Moscato In Israel

The Italian transplant perfect for the season.

08/11/11
Special To The Jewish Week

One of the minor hazards of being a wine writer is the frequency of requests from friends and family for advice on selecting wines for help in selecting wines. A few weeks ago I got a call from an old friend with an interesting wine question: She wanted me to recommend a few good Israeli Moscatos.

Moscato d’Asti — a popular Italian wine made from what may be the world’s oldest cultivated wine grape, Muscat Blanc à Petits Grains — is a light-bodied, light-colored, lightly effervescent, sweet white wine, which typically has melon and apricot flavors and aromas. In the last decade it has become one of the most popular varietal kosher wines in the United States.

The popularity of Moscato d’Asti among kosher consumers has led a growing number of Israeli wineries to start to produce their own Moscato d’Asti-style wines, with varying degrees of success.

As Moscato — whether made in the Italian town of Asti, or in the Israeli town of Rishon Le Zion — can be a particularly refreshing wine on a hot summer’s day, and because I wanted to be able to answer my friend’s question, it seemed like a good time to take a look at Israeli Moscatos. So for this month’s Fruit of the Vine I tasted five Israeli Moscatos, all of which were good, and any of which would make for good summer drinking.

Perhaps the best wine in the tasting was Teperberg’s 2010 Moscato. Made from Muscat of Alexandria grapes (a close cousin to Muscat Blanc à Petits Grains) grown in the Judean Lowlands, this crisp, straw colored, slightly effervescent, sweet wine has flavors and aromas of lychee, peach and cantaloupe, with strong citrus notes of lemon and grapefruit. This is a well-structured wine, which has enough acidity to balance its sweetness. (Please note that this wine will first be released in early July.)

Also quite good was Carmel’s Moscato di Carmel 2010. This sweet, effervescent, straw colored wine was made from Muscat Blanc à Petits Grains grown in the Samson region of Israel. Look for a nose of apricots and lychees, with a whiff of wildflowers, and flavors of peach, lychee, apricots and lemons, with a nice bit of honey on the finish. This wine should be consumed within the next year.

Moscato is a versatile wine, which can be enjoyed in a traditional wine glass, or, as it is popularly enjoyed in Italy, in a highball glass filled with crushed ice. Personally, one of my favorite ways to serve Moscato is in wine-based cocktails, such as the Moscato Cobbler (see recipe below). Moscato is a wine meant to be drunk in its extreme youth, and one should never purchased bottles older than one year beyond vintage. So the next time you’re in the mood for a bit of frivolous fun on a hot summer’s day, pick up a bottle of Israeli Moscato. n

The Moscato Cobbler:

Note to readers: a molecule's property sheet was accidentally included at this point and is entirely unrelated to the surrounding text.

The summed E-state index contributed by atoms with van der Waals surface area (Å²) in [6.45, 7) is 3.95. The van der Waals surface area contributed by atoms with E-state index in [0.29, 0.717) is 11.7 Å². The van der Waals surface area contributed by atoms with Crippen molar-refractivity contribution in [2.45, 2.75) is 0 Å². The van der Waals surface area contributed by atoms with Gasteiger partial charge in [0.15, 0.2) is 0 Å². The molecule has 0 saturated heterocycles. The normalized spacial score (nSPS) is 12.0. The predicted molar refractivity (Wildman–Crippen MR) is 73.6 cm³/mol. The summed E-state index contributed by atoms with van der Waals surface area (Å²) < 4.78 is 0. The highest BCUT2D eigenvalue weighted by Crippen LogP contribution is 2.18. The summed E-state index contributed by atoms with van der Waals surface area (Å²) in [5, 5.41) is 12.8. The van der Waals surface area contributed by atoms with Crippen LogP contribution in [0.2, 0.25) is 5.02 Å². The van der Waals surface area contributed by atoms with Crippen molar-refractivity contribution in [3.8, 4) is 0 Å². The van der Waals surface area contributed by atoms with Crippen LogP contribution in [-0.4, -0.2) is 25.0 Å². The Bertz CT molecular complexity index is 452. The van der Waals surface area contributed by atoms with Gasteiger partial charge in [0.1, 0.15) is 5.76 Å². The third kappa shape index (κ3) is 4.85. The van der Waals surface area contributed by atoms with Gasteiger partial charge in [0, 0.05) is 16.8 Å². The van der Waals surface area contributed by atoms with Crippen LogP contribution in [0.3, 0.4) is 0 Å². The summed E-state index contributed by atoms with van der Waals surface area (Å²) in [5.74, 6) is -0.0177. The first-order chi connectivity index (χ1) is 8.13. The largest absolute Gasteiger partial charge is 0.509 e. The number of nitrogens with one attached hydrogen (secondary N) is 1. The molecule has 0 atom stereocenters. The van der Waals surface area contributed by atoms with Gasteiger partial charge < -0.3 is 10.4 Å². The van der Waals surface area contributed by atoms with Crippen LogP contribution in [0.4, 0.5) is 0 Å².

The Sherry Cobbler, a truly refreshing concoction of sherry, sugar and fruit, was one of the most popular mixed drinks in Antebellum America. Replacing the Sherry with Moscato makes for a nice modern twist on this American classic:

½ cup Moscato

2 slices orange of an orange

Small berries in season (raspberries, blackberries, boysenberries, and blueberries are all good choices)

Crushed ice

Put the Moscato, one orange slice, and about seven or eight berries into a cocktail shaker, with several ice cubes. Shake well, allowing the ice to break open the berries. Then strain it into a crushed ice-filled (8-10 ounce) highball glass. Garnish with the second orange slice and additional berries, and serve with a straw.

To make a Sherry Cobbler, follow the directions above, except substitute ½ cup of Tio Pepe Kosher Fino Sherry and 2 tsp. of super-fine sugar for the Moscato.

The Jewish Week Guide to Kosher Israeli Moscato

Wine Price Where Available

Teperberg, Moscato, Judean Lowlands, 2010: Straw colored, and slightly effervescent, this sweet wine has flavors and aromas of lychee, peach and cantaloupe, with strong citrus notes of lemon and grapefruit. Score B $10.99-$11.99 This wine will first be released the first week of September.

Carmel, Moscato di Carmel, Samson, 2010: This sweet, effervescent, straw-colored wine has a nose of apricots and lychees, with a whiff of wildflowers, and flavors of peach, lychee, apricots and lemons, with a nice bit of honey on the finish. Score B $8.99 Shoppers Vineyard

875 Bloomfield Ave. (Clifton, N.J.)

(973) 916-0707

Golan, Moscato, Golan Heights 2010: With a rich sweetness, this straw-colored wine has flavors and aromas of honeysuckle, citrus, nutmeg, and wildflowers. Although enjoyable, the wine does not have quite enough acid to balance its sweetness. Score B $13.99 Linwood Wine Company

102 Linwood Plaza (Fort Lee, N.J.)

Phone: (201) 944-5504

Gamla, Moscato, Samson, 2010: This bubbly, light straw-colored wine has flavors and aromas of apricots, honeysuckle, honey, and peaches. The wine is perhaps a bit too syrupy on the finish. Score B $8.95

Skyview Wine and Liquors

5681 Riverdale Ave. (Riverdale)

(718) 601-8222

Carmel, Young, Moscato, Samson, 2010: Lightly effervescent, this simple, sweet, straw-colored wine has flavors and aromas of honey, and lychees. The wine is marred by a lack of acid. Score B/B- $9.99 Liquors Galore

1212 Ave. J (Brooklyn)

(718) 338-4166

Wines are scored on an ‘A’-‘F’ scale where ‘A’ is excellent, ‘B’ is good, ‘C’ is flawed, ‘D’ is very flawed, and ‘F’ is undrinkable. Prices listed reflect the price at the retailer mentioned.

 

Last Update:

08/11/2011 - 12:23

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